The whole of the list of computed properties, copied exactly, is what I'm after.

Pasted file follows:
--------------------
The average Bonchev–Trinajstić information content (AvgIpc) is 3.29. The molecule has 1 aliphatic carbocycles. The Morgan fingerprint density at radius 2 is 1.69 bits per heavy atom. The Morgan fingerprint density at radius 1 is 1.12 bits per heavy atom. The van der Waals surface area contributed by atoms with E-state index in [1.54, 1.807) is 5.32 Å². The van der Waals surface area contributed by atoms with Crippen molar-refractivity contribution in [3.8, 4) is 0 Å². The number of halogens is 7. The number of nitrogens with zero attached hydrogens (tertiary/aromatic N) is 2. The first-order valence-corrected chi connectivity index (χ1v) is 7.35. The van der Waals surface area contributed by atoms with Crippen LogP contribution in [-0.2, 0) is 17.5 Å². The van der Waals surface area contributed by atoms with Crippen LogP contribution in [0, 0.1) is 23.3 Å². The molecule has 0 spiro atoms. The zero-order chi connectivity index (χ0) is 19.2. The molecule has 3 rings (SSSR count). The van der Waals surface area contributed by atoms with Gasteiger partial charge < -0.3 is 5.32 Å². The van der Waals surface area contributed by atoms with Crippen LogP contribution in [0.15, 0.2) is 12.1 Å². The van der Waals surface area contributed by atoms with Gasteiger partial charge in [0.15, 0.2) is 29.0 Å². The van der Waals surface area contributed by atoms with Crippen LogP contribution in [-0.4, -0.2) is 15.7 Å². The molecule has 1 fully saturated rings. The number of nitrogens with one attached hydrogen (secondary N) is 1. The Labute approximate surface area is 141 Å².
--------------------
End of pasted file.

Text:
The average Bonchev–Trinajstić information content (AvgIpc) is 3.29. The molecule has 1 aliphatic carbocycles. The Morgan fingerprint density at radius 2 is 1.69 bits per heavy atom. The Morgan fingerprint density at radius 1 is 1.12 bits per heavy atom. The van der Waals surface area contributed by atoms with E-state index in [1.54, 1.807) is 5.32 Å². The van der Waals surface area contributed by atoms with Crippen molar-refractivity contribution in [3.8, 4) is 0 Å². The number of halogens is 7. The number of nitrogens with zero attached hydrogens (tertiary/aromatic N) is 2. The first-order valence-corrected chi connectivity index (χ1v) is 7.35. The van der Waals surface area contributed by atoms with Crippen LogP contribution in [-0.2, 0) is 17.5 Å². The van der Waals surface area contributed by atoms with Crippen LogP contribution in [0, 0.1) is 23.3 Å². The molecule has 0 spiro atoms. The zero-order chi connectivity index (χ0) is 19.2. The molecule has 3 rings (SSSR count). The van der Waals surface area contributed by atoms with Gasteiger partial charge < -0.3 is 5.32 Å². The van der Waals surface area contributed by atoms with Crippen LogP contribution in [0.15, 0.2) is 12.1 Å². The van der Waals surface area contributed by atoms with Gasteiger partial charge in [0.15, 0.2) is 29.0 Å². The van der Waals surface area contributed by atoms with Crippen LogP contribution in [-0.4, -0.2) is 15.7 Å². The molecule has 1 fully saturated rings. The number of nitrogens with one attached hydrogen (secondary N) is 1. The Labute approximate surface area is 141 Å².